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The Effect of Simulated Nitrogen Deposition on the Emission of Carbonyl Compounds from Ormosia pinnata and Cinnamomum burmannii

The Effect of Simulated Nitrogen Deposition on the Emission of Carbonyl Compounds from Ormosia pinnata and Cinnamomum burmannii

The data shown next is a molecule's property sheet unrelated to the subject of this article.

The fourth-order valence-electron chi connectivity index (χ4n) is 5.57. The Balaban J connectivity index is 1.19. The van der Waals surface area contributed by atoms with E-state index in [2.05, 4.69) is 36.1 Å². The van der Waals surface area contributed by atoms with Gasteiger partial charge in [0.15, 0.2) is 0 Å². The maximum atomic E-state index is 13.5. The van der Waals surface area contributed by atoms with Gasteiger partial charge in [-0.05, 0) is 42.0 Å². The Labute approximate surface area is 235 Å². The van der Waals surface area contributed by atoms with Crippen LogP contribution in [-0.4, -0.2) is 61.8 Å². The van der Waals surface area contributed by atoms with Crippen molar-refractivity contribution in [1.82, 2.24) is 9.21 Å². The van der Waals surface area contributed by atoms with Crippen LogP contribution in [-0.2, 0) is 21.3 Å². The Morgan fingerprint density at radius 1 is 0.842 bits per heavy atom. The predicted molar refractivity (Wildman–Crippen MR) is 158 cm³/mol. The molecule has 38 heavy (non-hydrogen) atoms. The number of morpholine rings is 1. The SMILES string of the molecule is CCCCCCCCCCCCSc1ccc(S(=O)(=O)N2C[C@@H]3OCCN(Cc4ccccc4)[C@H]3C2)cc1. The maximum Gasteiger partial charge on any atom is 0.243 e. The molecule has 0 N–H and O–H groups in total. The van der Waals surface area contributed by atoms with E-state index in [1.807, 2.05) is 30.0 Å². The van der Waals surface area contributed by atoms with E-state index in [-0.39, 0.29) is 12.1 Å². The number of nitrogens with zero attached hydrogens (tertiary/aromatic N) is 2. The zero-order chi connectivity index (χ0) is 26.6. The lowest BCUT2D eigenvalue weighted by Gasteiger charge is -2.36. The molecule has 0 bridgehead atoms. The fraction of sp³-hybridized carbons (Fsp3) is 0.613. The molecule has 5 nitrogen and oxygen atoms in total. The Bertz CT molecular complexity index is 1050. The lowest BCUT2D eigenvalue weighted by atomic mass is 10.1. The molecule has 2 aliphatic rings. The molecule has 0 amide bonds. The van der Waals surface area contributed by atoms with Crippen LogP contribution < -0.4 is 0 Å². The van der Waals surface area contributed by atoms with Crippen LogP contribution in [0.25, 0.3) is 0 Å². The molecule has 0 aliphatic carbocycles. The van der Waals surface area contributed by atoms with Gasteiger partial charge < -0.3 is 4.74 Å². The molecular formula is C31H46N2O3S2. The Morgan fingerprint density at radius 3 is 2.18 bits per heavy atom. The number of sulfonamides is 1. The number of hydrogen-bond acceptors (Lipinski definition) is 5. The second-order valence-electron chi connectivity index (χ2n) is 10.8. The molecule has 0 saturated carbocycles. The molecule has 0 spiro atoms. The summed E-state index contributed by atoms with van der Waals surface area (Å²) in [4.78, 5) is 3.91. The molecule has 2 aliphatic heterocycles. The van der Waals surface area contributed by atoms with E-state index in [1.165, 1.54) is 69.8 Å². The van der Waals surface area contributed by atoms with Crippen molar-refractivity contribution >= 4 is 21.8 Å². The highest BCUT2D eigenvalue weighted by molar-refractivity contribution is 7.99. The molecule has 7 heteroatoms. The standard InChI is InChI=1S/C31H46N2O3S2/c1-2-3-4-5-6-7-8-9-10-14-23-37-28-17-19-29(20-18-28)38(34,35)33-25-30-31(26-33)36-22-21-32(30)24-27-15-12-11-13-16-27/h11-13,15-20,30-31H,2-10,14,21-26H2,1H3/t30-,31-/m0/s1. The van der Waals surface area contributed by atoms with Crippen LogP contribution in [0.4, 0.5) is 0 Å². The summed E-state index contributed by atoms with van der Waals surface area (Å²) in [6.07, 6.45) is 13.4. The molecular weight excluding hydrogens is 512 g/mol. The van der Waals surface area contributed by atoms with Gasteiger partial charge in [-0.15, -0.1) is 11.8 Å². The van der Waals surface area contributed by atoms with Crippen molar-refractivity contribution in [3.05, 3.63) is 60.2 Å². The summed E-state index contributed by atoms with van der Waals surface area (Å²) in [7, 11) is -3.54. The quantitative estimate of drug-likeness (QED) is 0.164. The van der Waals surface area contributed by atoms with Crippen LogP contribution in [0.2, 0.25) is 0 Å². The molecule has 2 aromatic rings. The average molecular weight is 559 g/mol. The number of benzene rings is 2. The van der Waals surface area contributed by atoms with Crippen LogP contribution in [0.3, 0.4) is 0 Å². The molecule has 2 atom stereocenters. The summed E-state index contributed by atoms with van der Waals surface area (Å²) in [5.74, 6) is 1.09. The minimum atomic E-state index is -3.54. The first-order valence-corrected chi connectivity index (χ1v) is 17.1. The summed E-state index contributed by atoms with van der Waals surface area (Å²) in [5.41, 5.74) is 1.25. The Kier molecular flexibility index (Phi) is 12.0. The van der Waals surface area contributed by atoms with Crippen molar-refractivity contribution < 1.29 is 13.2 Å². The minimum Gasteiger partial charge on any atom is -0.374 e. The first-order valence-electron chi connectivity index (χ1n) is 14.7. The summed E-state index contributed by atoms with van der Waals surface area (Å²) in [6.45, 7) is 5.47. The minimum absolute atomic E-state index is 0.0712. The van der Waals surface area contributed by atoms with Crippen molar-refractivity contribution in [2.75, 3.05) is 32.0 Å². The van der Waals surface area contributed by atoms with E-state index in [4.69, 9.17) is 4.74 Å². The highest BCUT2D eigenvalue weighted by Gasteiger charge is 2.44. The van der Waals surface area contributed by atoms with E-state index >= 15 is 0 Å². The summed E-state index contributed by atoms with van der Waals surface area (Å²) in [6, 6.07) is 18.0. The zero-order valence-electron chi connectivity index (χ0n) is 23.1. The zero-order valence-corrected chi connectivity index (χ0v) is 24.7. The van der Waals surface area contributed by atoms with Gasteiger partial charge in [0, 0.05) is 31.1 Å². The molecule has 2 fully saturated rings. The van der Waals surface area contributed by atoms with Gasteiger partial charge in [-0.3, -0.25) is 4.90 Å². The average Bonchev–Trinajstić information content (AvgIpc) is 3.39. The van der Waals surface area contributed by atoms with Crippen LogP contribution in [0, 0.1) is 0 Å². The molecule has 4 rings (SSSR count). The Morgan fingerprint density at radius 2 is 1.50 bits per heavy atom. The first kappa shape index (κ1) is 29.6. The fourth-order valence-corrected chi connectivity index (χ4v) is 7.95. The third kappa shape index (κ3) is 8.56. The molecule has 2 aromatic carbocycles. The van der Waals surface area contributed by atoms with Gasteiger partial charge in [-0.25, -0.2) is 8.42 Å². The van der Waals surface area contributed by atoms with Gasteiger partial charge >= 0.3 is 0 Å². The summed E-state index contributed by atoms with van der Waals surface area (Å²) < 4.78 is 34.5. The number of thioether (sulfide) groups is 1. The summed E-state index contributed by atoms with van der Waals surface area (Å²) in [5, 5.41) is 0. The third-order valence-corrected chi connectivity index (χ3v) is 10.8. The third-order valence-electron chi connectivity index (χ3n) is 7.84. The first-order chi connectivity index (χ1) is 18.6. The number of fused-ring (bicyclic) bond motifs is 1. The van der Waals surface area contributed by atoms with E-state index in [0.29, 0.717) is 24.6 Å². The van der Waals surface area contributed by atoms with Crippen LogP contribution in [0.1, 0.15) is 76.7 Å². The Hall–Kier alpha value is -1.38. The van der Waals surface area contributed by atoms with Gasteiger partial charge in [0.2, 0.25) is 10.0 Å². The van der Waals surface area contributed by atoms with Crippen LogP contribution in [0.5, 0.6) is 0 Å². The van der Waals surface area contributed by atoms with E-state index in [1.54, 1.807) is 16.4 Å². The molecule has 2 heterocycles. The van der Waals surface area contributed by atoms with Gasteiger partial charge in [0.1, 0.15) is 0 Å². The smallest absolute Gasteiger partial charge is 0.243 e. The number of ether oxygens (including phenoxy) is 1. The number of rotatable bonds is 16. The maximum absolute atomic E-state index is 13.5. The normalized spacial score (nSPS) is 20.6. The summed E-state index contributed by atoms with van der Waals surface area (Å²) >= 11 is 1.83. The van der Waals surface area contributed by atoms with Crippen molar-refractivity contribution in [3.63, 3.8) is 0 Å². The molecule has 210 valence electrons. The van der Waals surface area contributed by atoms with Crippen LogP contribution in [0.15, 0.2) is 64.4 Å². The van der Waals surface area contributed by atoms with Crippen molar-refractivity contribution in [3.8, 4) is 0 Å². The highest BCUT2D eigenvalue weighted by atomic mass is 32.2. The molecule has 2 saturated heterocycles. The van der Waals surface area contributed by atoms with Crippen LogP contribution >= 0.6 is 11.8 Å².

Elevated anthropogenic nitrogen (N) deposition has become a limiting factor for plants instead of a nutrient for its dramatic rising at globally scale, which greatly affects the process of carbon (C) cycle from individual plant to ecosystem, and even global levels. It could affect biogenic carbonyl emissions as an important component of carbon pool from plants, but this aspect has not yet been investigated. In this study, we performed a simulated N deposition experiment (100 kg N•ha-1•y-1) on two native tree saplings planted in a nursery in South China. Results showed that three main biogenic carbonyls, i.e. formaldehyde, acetaldehyde, and acetone from tree leaves all had distinct seasonal variations, with much higher emission rates in the wet season than in the dry season. Elevated N addition significantly depressed the emission of biogenic carbonyls in the dry season, but not in the wet season. No big differences were observed in carbonyls emissions from the two tree species responding to N deposition both in the wet season and in the dry season. Thus, we concluded that N deposition might drive plants to change carbon allocation and reduce carbon loss when as a limiting factor in the dry season. This finding is of significance for the theory of carbon allocation and plant adaptability strategy under elevated N deposition.
 

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